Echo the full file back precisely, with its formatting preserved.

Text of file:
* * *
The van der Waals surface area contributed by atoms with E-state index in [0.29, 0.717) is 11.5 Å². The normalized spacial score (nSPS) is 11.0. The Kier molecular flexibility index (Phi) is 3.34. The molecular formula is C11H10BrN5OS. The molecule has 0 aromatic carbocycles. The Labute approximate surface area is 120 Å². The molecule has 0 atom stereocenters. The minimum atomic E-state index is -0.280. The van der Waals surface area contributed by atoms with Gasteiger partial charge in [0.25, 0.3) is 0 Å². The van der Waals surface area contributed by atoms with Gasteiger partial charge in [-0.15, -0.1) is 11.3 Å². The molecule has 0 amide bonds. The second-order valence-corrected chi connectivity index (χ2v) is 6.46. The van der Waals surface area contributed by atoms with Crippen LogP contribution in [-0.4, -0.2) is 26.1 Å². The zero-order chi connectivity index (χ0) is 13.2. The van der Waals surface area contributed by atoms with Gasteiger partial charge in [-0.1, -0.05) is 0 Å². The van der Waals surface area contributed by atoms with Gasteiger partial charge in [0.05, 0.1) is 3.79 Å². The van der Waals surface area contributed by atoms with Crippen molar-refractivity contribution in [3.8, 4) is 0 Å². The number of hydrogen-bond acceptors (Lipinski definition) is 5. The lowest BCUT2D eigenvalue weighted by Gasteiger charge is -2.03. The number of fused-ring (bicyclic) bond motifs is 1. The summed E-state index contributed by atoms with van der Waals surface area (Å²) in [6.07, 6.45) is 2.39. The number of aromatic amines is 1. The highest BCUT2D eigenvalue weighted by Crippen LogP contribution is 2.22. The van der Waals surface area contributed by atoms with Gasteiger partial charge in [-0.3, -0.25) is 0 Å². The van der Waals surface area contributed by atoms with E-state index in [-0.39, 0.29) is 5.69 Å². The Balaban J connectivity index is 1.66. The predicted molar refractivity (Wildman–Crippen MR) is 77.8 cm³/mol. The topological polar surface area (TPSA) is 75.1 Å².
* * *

The van der Waals surface area contributed by atoms with E-state index in [0.29, 0.717) is 11.5 Å². The normalized spacial score (nSPS) is 11.0. The Kier molecular flexibility index (Phi) is 3.34. The molecular formula is C11H10BrN5OS. The molecule has 0 aromatic carbocycles. The Labute approximate surface area is 120 Å². The molecule has 0 atom stereocenters. The minimum atomic E-state index is -0.280. The van der Waals surface area contributed by atoms with Gasteiger partial charge in [0.25, 0.3) is 0 Å². The van der Waals surface area contributed by atoms with Gasteiger partial charge in [-0.15, -0.1) is 11.3 Å². The molecule has 0 amide bonds. The second-order valence-corrected chi connectivity index (χ2v) is 6.46. The van der Waals surface area contributed by atoms with Crippen LogP contribution in [-0.4, -0.2) is 26.1 Å². The zero-order chi connectivity index (χ0) is 13.2. The van der Waals surface area contributed by atoms with Gasteiger partial charge in [-0.1, -0.05) is 0 Å². The van der Waals surface area contributed by atoms with Gasteiger partial charge in [0.05, 0.1) is 3.79 Å². The van der Waals surface area contributed by atoms with Crippen molar-refractivity contribution in [3.8, 4) is 0 Å². The number of hydrogen-bond acceptors (Lipinski definition) is 5. The lowest BCUT2D eigenvalue weighted by Gasteiger charge is -2.03. The number of fused-ring (bicyclic) bond motifs is 1. The summed E-state index contributed by atoms with van der Waals surface area (Å²) in [6.07, 6.45) is 2.39. The number of aromatic amines is 1. The highest BCUT2D eigenvalue weighted by Crippen LogP contribution is 2.22. The van der Waals surface area contributed by atoms with Gasteiger partial charge in [-0.3, -0.25) is 0 Å². The van der Waals surface area contributed by atoms with E-state index in [-0.39, 0.29) is 5.69 Å². The Balaban J connectivity index is 1.66. The predicted molar refractivity (Wildman–Crippen MR) is 77.8 cm³/mol. The topological polar surface area (TPSA) is 75.1 Å².